Wednesday, December 21, 2005

PC and Religion Don't Mix

Happy Holidays, Season's Greetings, Happy Hanukkah, Merry Christmas, Happy Kwanzaa, and Merry Yule! Did I leave anyone out? I want to be sure I include everyone because Jews are offended by Merry Christmas, and Christians are offended by Happy Holidays.

I'm sure you've all heard this debate. I'm going to take a blog-day to be political, go make a warm cup of tea and have a seat, this doesn't happen very often. I'm going to start by making a few points:
1) I believe in the separation of Church and State.
2) I believe in freedom of religion for everyone.
3) I believe in freedom of personal expression.
4) Political Correctness is an oxymoron. This therefore makes professional politicians morons, but we knew that already.
5) In all places where you is used, it means a generic you. In all places where I or me is used, it is a generic I. Nothing here is directed to, nor should be considered from any individual person unless otherwise noted.
On to the dish.

One religious front says we should all celebrate Christmas, one says we should celebrate what we want, which makes me offended by your celebrating something else. It makes no difference that the birth they are celebrating is believed to have occurred in the spring, or that the actual reason for the season is the Winter Solstice or a lamp that stayed lit for eight days when it should have gone out in one. In fact, by that logic, Christmas is only holiday that doesn't really belong here.

Why is it that Rabbis are offended when someone says Merry Christmas? Why are Christians offended when someone doesn't say Merry Christmas?

For a retailer, the generic terms Happy Holidays and Season's Greetings are the best way to go, they (as in retailers) follow different rules than the rest of us. And these terms include everyone and exclude none. Most people in the United States have some kind of celebration during this time of year, so it is wise to choose a blessing that includes them all. Season's Greetings = "Whatever this season means to you, I hope you are filled with it." Happy Holidays = "Whatever you celebrate this time of year, I hope you have a joyous one." What is in there for anyone to take offence to?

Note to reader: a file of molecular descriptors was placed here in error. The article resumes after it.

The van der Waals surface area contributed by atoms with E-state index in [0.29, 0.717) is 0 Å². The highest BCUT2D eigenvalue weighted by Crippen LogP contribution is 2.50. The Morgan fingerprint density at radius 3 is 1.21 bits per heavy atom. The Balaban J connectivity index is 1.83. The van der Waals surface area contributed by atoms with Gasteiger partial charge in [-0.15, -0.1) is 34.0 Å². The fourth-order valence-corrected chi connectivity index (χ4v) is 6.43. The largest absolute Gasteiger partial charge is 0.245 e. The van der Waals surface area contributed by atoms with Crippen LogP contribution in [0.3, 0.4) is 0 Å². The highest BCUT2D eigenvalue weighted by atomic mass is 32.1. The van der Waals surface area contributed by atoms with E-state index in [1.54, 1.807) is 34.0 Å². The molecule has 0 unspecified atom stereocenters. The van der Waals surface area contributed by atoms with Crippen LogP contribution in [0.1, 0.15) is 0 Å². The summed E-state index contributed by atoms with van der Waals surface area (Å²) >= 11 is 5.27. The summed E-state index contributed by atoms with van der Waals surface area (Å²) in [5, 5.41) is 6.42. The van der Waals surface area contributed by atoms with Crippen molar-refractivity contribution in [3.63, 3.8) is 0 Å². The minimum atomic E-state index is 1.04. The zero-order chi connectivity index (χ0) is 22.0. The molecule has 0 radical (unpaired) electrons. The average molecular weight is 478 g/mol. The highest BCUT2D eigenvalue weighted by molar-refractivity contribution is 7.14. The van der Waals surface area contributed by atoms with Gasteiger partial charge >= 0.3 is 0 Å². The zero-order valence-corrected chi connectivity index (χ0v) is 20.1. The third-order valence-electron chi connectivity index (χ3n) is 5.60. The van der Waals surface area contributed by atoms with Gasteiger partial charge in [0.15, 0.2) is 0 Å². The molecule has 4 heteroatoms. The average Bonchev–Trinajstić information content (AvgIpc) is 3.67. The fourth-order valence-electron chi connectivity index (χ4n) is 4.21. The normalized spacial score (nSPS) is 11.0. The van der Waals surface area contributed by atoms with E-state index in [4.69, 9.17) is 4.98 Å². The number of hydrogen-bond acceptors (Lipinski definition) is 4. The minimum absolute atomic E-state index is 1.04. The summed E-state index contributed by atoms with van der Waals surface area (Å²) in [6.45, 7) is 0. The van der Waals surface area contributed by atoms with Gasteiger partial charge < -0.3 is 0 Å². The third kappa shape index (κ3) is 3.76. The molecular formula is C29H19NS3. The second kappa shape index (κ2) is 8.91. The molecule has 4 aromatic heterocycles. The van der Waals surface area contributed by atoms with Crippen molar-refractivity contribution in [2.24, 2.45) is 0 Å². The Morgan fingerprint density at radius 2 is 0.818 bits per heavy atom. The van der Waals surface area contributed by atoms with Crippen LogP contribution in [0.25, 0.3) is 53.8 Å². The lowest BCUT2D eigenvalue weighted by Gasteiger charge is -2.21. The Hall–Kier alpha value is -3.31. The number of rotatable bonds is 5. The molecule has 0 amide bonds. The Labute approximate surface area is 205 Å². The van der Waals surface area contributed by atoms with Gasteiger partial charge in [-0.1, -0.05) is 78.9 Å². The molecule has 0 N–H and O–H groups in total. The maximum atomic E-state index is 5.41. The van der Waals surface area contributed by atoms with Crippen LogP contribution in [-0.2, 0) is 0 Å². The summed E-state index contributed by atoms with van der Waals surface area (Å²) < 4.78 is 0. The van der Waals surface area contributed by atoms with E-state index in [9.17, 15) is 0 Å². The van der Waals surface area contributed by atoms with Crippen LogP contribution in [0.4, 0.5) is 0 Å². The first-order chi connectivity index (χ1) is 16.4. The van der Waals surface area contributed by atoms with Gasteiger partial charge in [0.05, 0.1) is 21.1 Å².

Here's the big one: Merry Christmas = "I hope your celebration of the birth of Christ is happy." No, that does not mean something to everyone. It means something only to those who celebrate the event in question. One thing to keep in mind is that these are the majority of our nation.

I'll put this to you; instead of greeting me or wishing me happiness with something that means something to me, why not wish me happiness with a blessing that means something to you? I want a Jew to wish me a Happy Hanukkah. I want a Christian to wish me a Merry Christmas. I want to hear Happy Kwanzaa from my African-descended friends. And by gum, if a coven wants to run around screaming Happy Yule, I want them to!

The point of this and any holiday blessing, you see, is to take something that is important, loving, meaningful, and everything else that it is to you and share it with me. This is a part of you, something that has meaning in your life. What a wonderful thing it is to take a piece of that and give it to another person, wishing nothing in return but responding in kind. How much of that other person do you learn by one blessing that leaves their lips and is directed towards you? This is the embodiment of perfect love and perfect trust; no matter what words you use, your holiday greeting says "This time of year is important to me, I hope you are enjoying it too." This time of year is not about others accepting what you believe, it is about connecting with people.